Five Questions with Dr. Donna Brezinski, Delivering Portable Jaundice Treatment in the USA and the World
June 2, 2018
An obstetric device in development treats postpartum hemorrhage in low-resource medical centers
contributor: Molly Munsell, Caroline Soyars
I had the privilege of pitching the obstetric device I’m developing with a team at the University of Michigan at Unite for Sight’s Global Health and Innovation Conference. The experience served as a testing ground for our new ideas and has already opened doors. Our device, called HysTone, can prevent bleeding after childbirth and save mothers’ lives in low-resource settings.
Postpartum hemorrhage, or excessive blood loss after childbirth, is the leading cause of maternal death worldwide, and accounts for 35 percent of maternal mortality in Ghana. Most cases of postpartum hemorrhage are caused by atony, the failure of the uterus to contract after delivery. Atony is routinely prevented using oxytocic drugs that induce uterine contraction. When prevention fails, the uterus must be mechanically stimulated to contract. Providing this stimulus has been approached for many years as an engineering problem. The most common solution in high-income countries is some form of the Bakri balloon, which exerts outward hydrostatic pressure on the uterus.
Balloon systems are inaccessible in low- and middle-income countries (such as Ghana), however, where 99 percent of maternal deaths due to postpartum hemorrhage occur. In these settings, the dominant solution is the improvised condom balloon tamponade, which is assembled on the spot by healthcare workers (demonstrated in the video below). This process leaves much room for error. Also, like the Bakri balloon, the condom balloon is routinely left in place for 24 hours. That required time span poses a greater problem in low-resource settings than it does in well-funded ones due to overcrowding and understaffing in medical centers. There is a need for a postpartum hemorrhage treatment method that is suited for low-resource settings.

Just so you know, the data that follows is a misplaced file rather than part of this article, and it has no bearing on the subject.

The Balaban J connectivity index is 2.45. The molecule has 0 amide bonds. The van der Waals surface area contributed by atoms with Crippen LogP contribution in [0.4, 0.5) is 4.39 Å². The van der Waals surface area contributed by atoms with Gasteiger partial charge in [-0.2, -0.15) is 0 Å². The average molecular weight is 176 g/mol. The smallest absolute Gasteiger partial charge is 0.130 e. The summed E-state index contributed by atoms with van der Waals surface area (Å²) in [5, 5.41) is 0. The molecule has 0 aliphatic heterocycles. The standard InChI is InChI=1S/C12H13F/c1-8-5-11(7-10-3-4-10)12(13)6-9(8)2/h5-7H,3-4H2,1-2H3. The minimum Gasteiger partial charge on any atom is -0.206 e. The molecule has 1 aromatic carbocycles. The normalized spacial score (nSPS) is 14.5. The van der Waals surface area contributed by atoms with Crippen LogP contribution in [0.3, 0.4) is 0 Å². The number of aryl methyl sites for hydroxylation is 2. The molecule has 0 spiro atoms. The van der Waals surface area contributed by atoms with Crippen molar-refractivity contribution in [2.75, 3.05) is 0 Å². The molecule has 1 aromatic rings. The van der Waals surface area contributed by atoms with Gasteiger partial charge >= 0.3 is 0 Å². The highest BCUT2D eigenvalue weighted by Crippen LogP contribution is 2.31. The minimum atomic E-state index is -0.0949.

For the HysTone team, which formed through Michigan’s Global Health Design Initiative, this need was assessed at two hospitals in Ghana: Korle Bu Teaching Hospital in Accra, and Komfo Anokye Teaching Hospital in Kumasi. Eight weeks of interviews and observations revealed that an improved solution would be non-electrical, affordable, and pre-assembled. Our design was inspired by the Bakri or condom balloon, but we flipped its operating principle. The uterus could be induced to contract with inward, rather than outward, pressure. The only existing postpartum hemorrhage treatment device that uses vacuum pressure is electrical and single-use, thus unlikely to be affordable in low-resource facilities.
The HysTone team includes three undergraduate biomedical engineering students (including myself) and one mechanical engineering student. We set out to design a manually powered vacuum device. Having become very familiar with the word “cumbersome” during interviews with residents and midwives in Ghana, we held ease of use in mind as a key user requirement. The resulting prototype is based on intuitive hand pumps and can be inserted, used, and removed by a single user with minimal training. Uterine contraction would be expected within about 10 minutes during successful use, which is significant reduction of treatment time compared to the condom tamponade. The device is also designed to withstand autoclaving or bleaching, so that a single product can be sterilized and reused, decreasing overall cost to hospitals and governments.
As design iteration continues in Michigan, the HysTone team is exploring avenues for moving forward. The Global Health and Innovation Conference yielded insight on usability and, eventually, clinical testing in Ghana. We are now looking for further advice and partnerships. At scale, we are confident that the HysTone device could provide options and higher-quality postpartum hemorrhage treatment in low-resource settings.
About the Authors
Molly Munsell is an undergraduate student of biomedical engineering at the University of Michigan.
Caroline Soyars is a Contributing Editor at Engineering for Change and Program Manager and Project Development Lead at the University of Michigan’s Global Health Design Initiative.